- Next, Fairness is BIGGER than you think. And that’s our biggest stumble. When we say “That’s not fair” or “All I want is to be treated fairly” what we usually mean is “I want to be treated special.” At the heart of why our ideas of fairness are too small is the root of pride. Once that poisons the well of our perception, we need to develop a healthy skepticism about our perspective!
- Third, Demands for Fairness are rarely motivated by wisdom. I see it all the time as a priest and a father. “Why did she get to do this and I didn’t?” “How come he gets to go and I don’t?” All this is motivated by a skewed perspective on the whole idea of fairness. Even in our politics and social challenges, demands for fairness are usually “code” for retribution or revenge. And that drop of poison in the motivation is enough to ruin the argument.
- Finally, Fairness is Possible only in the end. The funeral service of our Orthodox Faith is one of the wisest and most profound moments of wisdom and prayer ever devised. And in it, the Church demands that we look at the gravesites and ask “Is this a King or a pauper?” “Is this the grave of a wise man or a foolish man?” Death brings fairness to all. And so the wise preparation for that moment when fairness will be granted becomes the most important task of any living human person.
When we see God teaching us that Generosity is preferred over some notion of “fairness” we better stop and pay strict attention to this revelation. When we see ourselves or others saying foolish things like “I only want what I am due” or “All I want is to be treated fairly” you can bet the person saying these things is lying. Too many times when we say things like this we mean we want someone punished or deprived of what they have to make the world around us “seem” more “fair.” But too often this motivation is driven by envy and childish immaturity. All you have to do is see any posters at most “protest” rallied to see this bitter envy and childish immaturity in full display!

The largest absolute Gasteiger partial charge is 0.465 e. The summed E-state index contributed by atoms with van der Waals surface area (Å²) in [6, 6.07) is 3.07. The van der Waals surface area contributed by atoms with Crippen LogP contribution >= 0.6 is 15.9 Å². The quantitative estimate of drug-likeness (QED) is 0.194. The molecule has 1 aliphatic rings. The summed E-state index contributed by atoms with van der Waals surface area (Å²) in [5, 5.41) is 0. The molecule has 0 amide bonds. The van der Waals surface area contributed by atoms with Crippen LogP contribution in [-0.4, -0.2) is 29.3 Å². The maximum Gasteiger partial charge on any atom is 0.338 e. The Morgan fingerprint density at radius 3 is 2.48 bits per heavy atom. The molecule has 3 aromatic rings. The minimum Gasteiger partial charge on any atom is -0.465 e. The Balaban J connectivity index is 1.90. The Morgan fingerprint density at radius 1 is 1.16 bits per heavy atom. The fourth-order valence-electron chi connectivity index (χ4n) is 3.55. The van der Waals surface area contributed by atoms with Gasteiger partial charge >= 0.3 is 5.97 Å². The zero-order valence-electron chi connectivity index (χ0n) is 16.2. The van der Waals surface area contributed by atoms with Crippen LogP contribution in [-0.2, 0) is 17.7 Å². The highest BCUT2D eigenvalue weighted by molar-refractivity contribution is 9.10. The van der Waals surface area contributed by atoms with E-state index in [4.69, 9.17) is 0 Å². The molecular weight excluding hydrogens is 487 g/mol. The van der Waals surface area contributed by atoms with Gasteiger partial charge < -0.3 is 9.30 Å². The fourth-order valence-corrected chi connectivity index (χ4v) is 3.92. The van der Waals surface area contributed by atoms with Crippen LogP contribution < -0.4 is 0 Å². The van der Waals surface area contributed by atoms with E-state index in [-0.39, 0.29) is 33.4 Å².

Just read the story of the saints we remember today and you will see the mature and royal path taken by the 40 Martyrs at Lake Sebaste. These 40 men were soldiers used to the harsh but privileged life of a Roman soldier. And these men were all Christians at a time when Christianity was still a persecuted religion in the Empire. Their inspiring story of their brave and faithful witness for Christ as they were condemned to a horribly slow death on a frozen lake screams “UNFAIR” but these brave soldiers for Christ remained faithful in the face of unfairness.
Today, are you still trying to get life to be “fair” to you? Stop. Turn from this dead-end attitude and run to the gracious, good, and loving God Who wants to treat you with Fatherly love rather than “fairness.” And then start treating everyone around you the same way! This is the only wise and mature path to a Normal Orthodox life.
P.S. O Forty Champions of the Lord, you abandoned the armies of the world and attached yourselves to the Master in heaven. Having gone through fire and water, O Blessed Ones, you worthily won glory from heaven and a multitude of crowns.